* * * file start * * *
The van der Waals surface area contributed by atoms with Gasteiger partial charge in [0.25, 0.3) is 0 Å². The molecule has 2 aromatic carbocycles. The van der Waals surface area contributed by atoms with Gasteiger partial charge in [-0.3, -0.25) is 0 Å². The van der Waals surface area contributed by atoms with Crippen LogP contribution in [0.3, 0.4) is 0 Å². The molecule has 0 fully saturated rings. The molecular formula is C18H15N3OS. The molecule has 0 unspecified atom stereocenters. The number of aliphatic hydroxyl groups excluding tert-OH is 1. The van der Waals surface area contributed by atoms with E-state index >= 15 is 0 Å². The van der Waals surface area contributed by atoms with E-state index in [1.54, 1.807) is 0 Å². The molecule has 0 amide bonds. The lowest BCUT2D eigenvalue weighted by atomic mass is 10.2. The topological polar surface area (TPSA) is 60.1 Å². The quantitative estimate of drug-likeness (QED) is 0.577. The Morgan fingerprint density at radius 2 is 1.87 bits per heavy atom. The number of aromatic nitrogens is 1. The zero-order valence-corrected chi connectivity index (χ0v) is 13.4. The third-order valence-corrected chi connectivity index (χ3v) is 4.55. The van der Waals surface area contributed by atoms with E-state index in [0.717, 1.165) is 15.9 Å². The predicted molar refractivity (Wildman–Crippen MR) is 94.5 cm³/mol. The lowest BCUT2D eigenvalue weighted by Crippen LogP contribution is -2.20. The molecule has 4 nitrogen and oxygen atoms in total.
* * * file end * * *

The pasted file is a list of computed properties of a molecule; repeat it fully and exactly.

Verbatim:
The van der Waals surface area contributed by atoms with Gasteiger partial charge in [0.25, 0.3) is 0 Å². The molecule has 2 aromatic carbocycles. The van der Waals surface area contributed by atoms with Gasteiger partial charge in [-0.3, -0.25) is 0 Å². The van der Waals surface area contributed by atoms with Crippen LogP contribution in [0.3, 0.4) is 0 Å². The molecule has 0 fully saturated rings. The molecular formula is C18H15N3OS. The molecule has 0 unspecified atom stereocenters. The number of aliphatic hydroxyl groups excluding tert-OH is 1. The van der Waals surface area contributed by atoms with E-state index >= 15 is 0 Å². The van der Waals surface area contributed by atoms with E-state index in [1.54, 1.807) is 0 Å². The molecule has 0 amide bonds. The lowest BCUT2D eigenvalue weighted by atomic mass is 10.2. The topological polar surface area (TPSA) is 60.1 Å². The quantitative estimate of drug-likeness (QED) is 0.577. The Morgan fingerprint density at radius 2 is 1.87 bits per heavy atom. The number of aromatic nitrogens is 1. The zero-order valence-corrected chi connectivity index (χ0v) is 13.4. The third-order valence-corrected chi connectivity index (χ3v) is 4.55. The van der Waals surface area contributed by atoms with E-state index in [0.717, 1.165) is 15.9 Å². The predicted molar refractivity (Wildman–Crippen MR) is 94.5 cm³/mol. The lowest BCUT2D eigenvalue weighted by Crippen LogP contribution is -2.20. The molecule has 4 nitrogen and oxygen atoms in total.